Grocery shopping can be a chore. Sometimes, it’s a pleasure. A trip to a farmers’ market is a break in the routine, but weekly grocery shopping doesn’t have the same sense of adventure. Even so, you can still find specialty items at the grocery store if you prefer organic produce or free-range meat and poultry.
Then there’s the fish counter. Seafood may be labeled as fresh, frozen, previously frozen, wild caught or farmed. Although the USDA requires “country of origin labeling,” or COOL, it doesn’t apply to all seafood, and there may be little information about how it was caught or how much mercury it contains.
What does “sustainable seafood” really mean? The seafood industry generates more than $23 billion worldwide. Not all of the seafood we buy is legally caught; it’s estimated that 20 percent to 30 percent of the harvest is illegal. This illegal fishing generates drama on the high seas worthy of a movie: good guys versus bad guys using multi-million dollar ships, attempting to outsmart and outrun one another.
The bad guys use unsustainable methods that decimate ocean ecology. These large-scale operations have ships using gill nets and other equipment that harvest sea turtles and seabirds as well as fish. Some fish are caught using explosives and poison to stun them, allowing an easy harvest; these methods destroy coral reefs, which are important ocean habitats.
Good guys are more difficult to define. They include countries that work to set laws and policies that regulate ocean fishing. But unlike game preserves and national parks, the oceans cannot be protected with signage, fences or roadblocks. If regulations are ignored, who enforces them?
Interpol, for one. Yes, the International Criminal Police Organization has set sail to combat illegal fisherman–those with no licenses or with forged paperwork who harvest fish with gear that destroys habitat, or who process their catch in a way that “launders” their illegal work. Other support comes from NGOs (non-government organizations), including nonprofit organizations that support animal activists. One of these is Sea Shepherd, which describes itself as an “eco-vigilante activist group.”
A couple of the unlikely heroes of NGOs are celebrities. Both Bob Barker (who hosted the game show The Price is Right) and the late Sam Simon (best known for creating the cartoon series The Simpsons) have made an impact on the pursuit of illegal fishing. Both men funded Sea Shepherd with money used to purchase ships (remember, these vessels have million-dollar price tags). In each case, the ship was named in honor of their donor.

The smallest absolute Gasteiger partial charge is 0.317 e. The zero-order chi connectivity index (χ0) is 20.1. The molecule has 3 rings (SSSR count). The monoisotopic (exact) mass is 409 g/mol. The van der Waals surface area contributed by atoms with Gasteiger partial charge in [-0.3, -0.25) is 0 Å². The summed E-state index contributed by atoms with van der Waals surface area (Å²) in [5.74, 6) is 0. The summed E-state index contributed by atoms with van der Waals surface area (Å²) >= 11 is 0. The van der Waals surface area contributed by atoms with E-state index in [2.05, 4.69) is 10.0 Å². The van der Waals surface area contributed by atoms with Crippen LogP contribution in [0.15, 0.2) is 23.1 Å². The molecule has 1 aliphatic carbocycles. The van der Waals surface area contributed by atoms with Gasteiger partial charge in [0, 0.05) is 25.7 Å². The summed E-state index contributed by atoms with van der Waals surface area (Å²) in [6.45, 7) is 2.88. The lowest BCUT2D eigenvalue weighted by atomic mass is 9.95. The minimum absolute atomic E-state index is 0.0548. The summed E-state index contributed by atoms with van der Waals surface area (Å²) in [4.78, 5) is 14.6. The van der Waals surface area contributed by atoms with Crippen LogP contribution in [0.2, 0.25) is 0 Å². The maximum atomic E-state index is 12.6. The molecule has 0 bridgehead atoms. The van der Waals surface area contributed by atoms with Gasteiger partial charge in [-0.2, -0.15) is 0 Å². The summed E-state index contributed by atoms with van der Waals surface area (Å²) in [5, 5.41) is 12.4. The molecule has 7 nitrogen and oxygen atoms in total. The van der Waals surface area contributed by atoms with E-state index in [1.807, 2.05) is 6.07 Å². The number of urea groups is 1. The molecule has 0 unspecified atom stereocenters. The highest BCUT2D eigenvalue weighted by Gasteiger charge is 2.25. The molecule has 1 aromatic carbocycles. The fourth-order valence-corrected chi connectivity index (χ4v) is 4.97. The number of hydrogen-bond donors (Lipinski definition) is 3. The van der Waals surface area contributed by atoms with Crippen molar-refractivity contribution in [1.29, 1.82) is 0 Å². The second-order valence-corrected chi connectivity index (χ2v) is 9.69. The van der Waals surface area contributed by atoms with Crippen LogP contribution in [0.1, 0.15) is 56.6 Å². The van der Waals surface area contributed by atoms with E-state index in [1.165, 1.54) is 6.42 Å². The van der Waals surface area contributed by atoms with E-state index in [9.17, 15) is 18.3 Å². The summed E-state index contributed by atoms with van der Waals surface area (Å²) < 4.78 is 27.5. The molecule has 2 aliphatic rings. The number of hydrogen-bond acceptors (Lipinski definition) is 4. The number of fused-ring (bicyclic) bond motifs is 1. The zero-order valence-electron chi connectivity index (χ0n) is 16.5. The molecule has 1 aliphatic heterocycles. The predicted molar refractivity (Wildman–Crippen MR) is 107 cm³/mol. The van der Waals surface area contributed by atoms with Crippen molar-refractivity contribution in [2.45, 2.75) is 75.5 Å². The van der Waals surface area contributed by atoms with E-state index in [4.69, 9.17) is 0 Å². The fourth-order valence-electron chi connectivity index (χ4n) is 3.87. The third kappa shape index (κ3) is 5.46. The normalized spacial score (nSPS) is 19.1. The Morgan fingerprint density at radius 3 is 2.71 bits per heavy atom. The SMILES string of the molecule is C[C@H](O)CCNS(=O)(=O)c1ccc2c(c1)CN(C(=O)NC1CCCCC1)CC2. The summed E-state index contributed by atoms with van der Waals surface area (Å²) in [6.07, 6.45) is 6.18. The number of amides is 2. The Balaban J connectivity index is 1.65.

These two ships, the Bob Barker and the Sam Simon, both pursued a notorious black-listed illegal fishing vessel named Thunder for more than three months in 2013. The chase, chronicled by The New York Times, began in the Antarctic. Through dangerous icepack and storms, the ships kept Interpol informed and gathered evidence on the run, including miles of illegal gill nets. The Sam Simon assisted in helping Interpol detain a second illegal fishing vessel, then a third. The drama ended with the mysterious sinking of Thunder off the coast of Nigeria.
Because illegal and unregulated fishing is a large part of the industry, consumers need to know what they can do to make good choices that protect the environment. There are no easy answers. Some species that are not considered endangered may become overfished within a year. Others are overfished, but only in certain locations. Overfishing of species has led to development of the aquaculture industry, or “fish farms.” Some types of aquaculture are sustainable, but some farmed fish may not be suitable for the ecology where they are farmed. Others may actually disrupt the local ecosystems.
What can consumers do to navigate these treacherous waters? For one, you can surf–the Web, that is–to become informed. Search phrases such as Seafood Watch, FishBase and Mercury Calculator to get up-to-date news on what species to choose or avoid.
When you buy seafood, ask the same questions that you ask at farmers’ markets. Staff at a grocery store or restaurant may not have all the answers, but consumers need to keep asking until they have the answers they need.
How are fish caught? Sustainable methods (trolling and purse seines) target one kind of fish. Trawlers and bottom trawlers destroy the ocean floor and catch unwanted fish, which often end up being killed in the process.
What about farmed fish? Fish contained in pens may require high doses of antibiotics and create high levels of waste. Imported shrimp and fish may come from countries with ineffective regulation standards; they might have high levels of antibiotics and chemicals. But innovative new aquaculture techniques are being developed. One example is closed-loop farming that turns the waste generated by fish farms into fertilizer for use on agricultural crops.
Remember that consumer demand drives market demand. Keep asking questions so that food vendors turn to their suppliers for the answers. You can be part of a process that helps define the phrase “sustainable seafood.” HLM
Sources: foodandwaterwatch.org, ibisworld.com, news.discovery.com, nytimes.com, ocean.nationalgeographic.com, sciencedirect.com, thinkprogress.org and usaid.gov.